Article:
Hamilton and second ward native Eric Broyles graduated from Badin High School “literally” at the bottom of his class.
His grades ranked him about 150 out of 153 students, he said.
However, by the time he graduated University of Cincinnati with a pair of bachelor’s degrees in marketing and management, Broyles rose to become valedictorian of the class of 1992.
The once struggling high schooler found success by finding inspiration and confidence, he says. He realized he couldn’t help his community unless he was successful. Now, he credits his Christian faith and mentors such as attorney and fellow second ward native Nathaniel Lampley Jr. for helping turn things around.
“I don’t know my struggle had as much to do with my own capacity and abilities versus just being disengaged for a variety of other personal reasons,” Broyles said.
During high school, he said he began to take notice of his community coming apart, including the closing of a General Motors/Fisher Body plant and a crack drug epidemic.
“It bothered me a lot and I think I was focused on some of those broader social things than what I was doing in school,” he said.
Broyles hopes an upcoming speech at UC Blue Ash College about his career advice will be a way to give back. Before Broyles attended classes on the university’s main campus, he obtained an associate’s degree at the Blue Ash regional campus.
After finishing his undergraduate degrees in Cincinnati, Broyles later completed his law degree at University of Virginia. Today, he is a successful corporate attorney and the chief executive officer of an international investment research firm living in the Washington, D.C., area.
Mentorship was very important to Broyles’ success. “Having people to look up to who also made it out of the community and were doing good things — made it out but didn’t forget,” he said. “We’ve never forgotten nor detached ourselves from our community or where we came from.”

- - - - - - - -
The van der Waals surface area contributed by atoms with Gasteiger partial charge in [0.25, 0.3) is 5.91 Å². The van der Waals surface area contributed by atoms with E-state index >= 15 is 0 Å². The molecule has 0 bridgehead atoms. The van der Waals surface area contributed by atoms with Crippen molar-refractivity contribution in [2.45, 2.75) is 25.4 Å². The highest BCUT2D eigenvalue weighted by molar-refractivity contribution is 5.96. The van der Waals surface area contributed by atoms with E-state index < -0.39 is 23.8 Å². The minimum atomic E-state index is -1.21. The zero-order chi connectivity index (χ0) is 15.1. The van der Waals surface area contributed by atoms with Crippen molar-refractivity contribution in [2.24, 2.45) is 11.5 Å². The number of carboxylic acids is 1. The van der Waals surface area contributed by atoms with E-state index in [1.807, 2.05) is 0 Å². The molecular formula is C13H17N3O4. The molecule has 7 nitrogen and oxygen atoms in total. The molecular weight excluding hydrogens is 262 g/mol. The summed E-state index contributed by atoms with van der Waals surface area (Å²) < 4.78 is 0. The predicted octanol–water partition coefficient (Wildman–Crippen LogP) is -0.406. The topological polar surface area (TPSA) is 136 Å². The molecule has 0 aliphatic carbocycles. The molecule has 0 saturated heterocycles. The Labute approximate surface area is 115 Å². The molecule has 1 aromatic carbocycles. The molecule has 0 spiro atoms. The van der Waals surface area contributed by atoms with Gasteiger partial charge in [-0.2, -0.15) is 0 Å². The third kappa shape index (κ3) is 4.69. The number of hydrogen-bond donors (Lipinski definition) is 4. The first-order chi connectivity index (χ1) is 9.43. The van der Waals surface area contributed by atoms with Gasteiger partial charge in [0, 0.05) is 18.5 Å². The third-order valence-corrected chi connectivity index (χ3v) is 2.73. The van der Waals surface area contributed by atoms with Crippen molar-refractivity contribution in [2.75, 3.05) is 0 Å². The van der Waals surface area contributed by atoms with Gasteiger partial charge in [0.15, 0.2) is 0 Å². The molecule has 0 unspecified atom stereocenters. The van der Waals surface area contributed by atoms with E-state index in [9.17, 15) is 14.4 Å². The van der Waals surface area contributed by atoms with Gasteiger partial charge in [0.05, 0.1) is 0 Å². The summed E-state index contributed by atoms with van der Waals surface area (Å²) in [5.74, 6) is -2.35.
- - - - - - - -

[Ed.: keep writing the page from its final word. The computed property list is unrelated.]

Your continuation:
In an interview with the Journal-News, Broyles gave the following advice for others who might be struggling like he used to.
1. Have a vision: What vision do you have for your life and for your future?
2. Tell your story: Once you have your vision, what is the story you want to tell about yourself? What are your values, what are your goals, and what voice do you listen to in your head? Because there’s going to be naysayers.
There are competing narratives — the one that tells you that you can succeed and have a positive impact or the one that tells you that you can’t —but which one will you listen to?
“I choose not to listen to the narrative that tells me I can’t do those things,” he said.
3. Draft a team: Find who’s on your team to help you achieve those things. Be careful to have a team around you that buys into your narrative. The team can be a mentor, friends and family members, or business partners.
4. Act on it: After identifying your team and making sure your team is in agreement with your narrative, and that you agree with their narrative, it’s all about execution.
“You have to execute every day,” he said. “The way I became successful at University of Cincinnati is I set targets for myself every single day.”
Broyles told how he worked to sell garage doors during college, and he mapped out his day’s plans to the hour. For example, his goals included selling one garage door a day, going to class each morning, spending five hours studying every night in the library or elsewhere, and making room for personal time.
“Even today, I have every hour of the day mapped out,” he said.